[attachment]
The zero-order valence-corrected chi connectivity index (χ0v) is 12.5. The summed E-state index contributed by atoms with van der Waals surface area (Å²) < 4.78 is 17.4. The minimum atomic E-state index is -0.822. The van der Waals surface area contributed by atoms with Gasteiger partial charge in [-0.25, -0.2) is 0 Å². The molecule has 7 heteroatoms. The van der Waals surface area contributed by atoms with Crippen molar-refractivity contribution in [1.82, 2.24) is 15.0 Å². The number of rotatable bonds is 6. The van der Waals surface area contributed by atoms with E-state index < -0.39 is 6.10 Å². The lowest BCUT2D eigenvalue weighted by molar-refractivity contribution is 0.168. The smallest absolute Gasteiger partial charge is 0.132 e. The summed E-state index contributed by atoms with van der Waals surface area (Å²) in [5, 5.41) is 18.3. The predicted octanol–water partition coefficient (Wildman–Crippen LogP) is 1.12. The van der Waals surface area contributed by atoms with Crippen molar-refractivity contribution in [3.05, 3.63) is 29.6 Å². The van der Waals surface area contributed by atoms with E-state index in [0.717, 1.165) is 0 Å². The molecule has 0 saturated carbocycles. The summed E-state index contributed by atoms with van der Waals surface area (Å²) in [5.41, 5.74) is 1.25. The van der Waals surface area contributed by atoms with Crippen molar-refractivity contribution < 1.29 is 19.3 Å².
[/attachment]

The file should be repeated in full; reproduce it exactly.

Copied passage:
The zero-order valence-corrected chi connectivity index (χ0v) is 12.5. The summed E-state index contributed by atoms with van der Waals surface area (Å²) < 4.78 is 17.4. The minimum atomic E-state index is -0.822. The van der Waals surface area contributed by atoms with Gasteiger partial charge in [-0.25, -0.2) is 0 Å². The molecule has 7 heteroatoms. The van der Waals surface area contributed by atoms with Crippen molar-refractivity contribution in [1.82, 2.24) is 15.0 Å². The number of rotatable bonds is 6. The van der Waals surface area contributed by atoms with E-state index < -0.39 is 6.10 Å². The lowest BCUT2D eigenvalue weighted by molar-refractivity contribution is 0.168. The smallest absolute Gasteiger partial charge is 0.132 e. The summed E-state index contributed by atoms with van der Waals surface area (Å²) in [5, 5.41) is 18.3. The predicted octanol–water partition coefficient (Wildman–Crippen LogP) is 1.12. The van der Waals surface area contributed by atoms with Crippen molar-refractivity contribution in [3.05, 3.63) is 29.6 Å². The van der Waals surface area contributed by atoms with E-state index in [0.717, 1.165) is 0 Å². The molecule has 0 saturated carbocycles. The summed E-state index contributed by atoms with van der Waals surface area (Å²) in [5.41, 5.74) is 1.25. The van der Waals surface area contributed by atoms with Crippen molar-refractivity contribution < 1.29 is 19.3 Å².